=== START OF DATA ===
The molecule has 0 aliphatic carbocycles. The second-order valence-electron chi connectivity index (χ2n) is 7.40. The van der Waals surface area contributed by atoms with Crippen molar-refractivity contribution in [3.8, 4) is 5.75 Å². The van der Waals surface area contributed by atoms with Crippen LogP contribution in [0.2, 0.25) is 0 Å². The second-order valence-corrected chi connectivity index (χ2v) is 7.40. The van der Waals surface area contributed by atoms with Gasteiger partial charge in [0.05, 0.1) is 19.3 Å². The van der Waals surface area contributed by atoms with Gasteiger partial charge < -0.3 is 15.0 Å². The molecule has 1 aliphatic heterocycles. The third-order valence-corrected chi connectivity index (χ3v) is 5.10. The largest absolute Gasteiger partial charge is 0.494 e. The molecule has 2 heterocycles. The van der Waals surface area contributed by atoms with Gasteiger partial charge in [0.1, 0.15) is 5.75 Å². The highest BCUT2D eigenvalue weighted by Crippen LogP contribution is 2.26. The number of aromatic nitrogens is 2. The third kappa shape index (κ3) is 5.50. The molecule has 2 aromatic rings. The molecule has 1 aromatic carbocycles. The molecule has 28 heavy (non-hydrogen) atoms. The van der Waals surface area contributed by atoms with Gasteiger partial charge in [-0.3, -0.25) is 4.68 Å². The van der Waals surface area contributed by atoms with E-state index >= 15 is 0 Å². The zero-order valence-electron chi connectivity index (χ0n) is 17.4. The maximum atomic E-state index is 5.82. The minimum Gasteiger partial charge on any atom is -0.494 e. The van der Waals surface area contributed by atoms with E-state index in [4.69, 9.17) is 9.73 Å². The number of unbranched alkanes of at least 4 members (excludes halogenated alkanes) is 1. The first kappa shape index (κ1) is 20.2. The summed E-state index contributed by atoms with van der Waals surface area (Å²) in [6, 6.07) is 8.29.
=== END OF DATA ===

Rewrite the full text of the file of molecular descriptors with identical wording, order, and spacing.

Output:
The molecule has 0 aliphatic carbocycles. The second-order valence-electron chi connectivity index (χ2n) is 7.40. The van der Waals surface area contributed by atoms with Crippen molar-refractivity contribution in [3.8, 4) is 5.75 Å². The van der Waals surface area contributed by atoms with Crippen LogP contribution in [0.2, 0.25) is 0 Å². The second-order valence-corrected chi connectivity index (χ2v) is 7.40. The van der Waals surface area contributed by atoms with Gasteiger partial charge in [0.05, 0.1) is 19.3 Å². The van der Waals surface area contributed by atoms with Gasteiger partial charge < -0.3 is 15.0 Å². The molecule has 1 aliphatic heterocycles. The third-order valence-corrected chi connectivity index (χ3v) is 5.10. The largest absolute Gasteiger partial charge is 0.494 e. The molecule has 2 heterocycles. The van der Waals surface area contributed by atoms with Gasteiger partial charge in [0.1, 0.15) is 5.75 Å². The highest BCUT2D eigenvalue weighted by Crippen LogP contribution is 2.26. The number of aromatic nitrogens is 2. The third kappa shape index (κ3) is 5.50. The molecule has 2 aromatic rings. The molecule has 1 aromatic carbocycles. The molecule has 28 heavy (non-hydrogen) atoms. The van der Waals surface area contributed by atoms with Gasteiger partial charge in [-0.3, -0.25) is 4.68 Å². The van der Waals surface area contributed by atoms with E-state index >= 15 is 0 Å². The zero-order valence-electron chi connectivity index (χ0n) is 17.4. The maximum atomic E-state index is 5.82. The minimum Gasteiger partial charge on any atom is -0.494 e. The van der Waals surface area contributed by atoms with E-state index in [4.69, 9.17) is 9.73 Å². The number of unbranched alkanes of at least 4 members (excludes halogenated alkanes) is 1. The first kappa shape index (κ1) is 20.2. The summed E-state index contributed by atoms with van der Waals surface area (Å²) in [6, 6.07) is 8.29.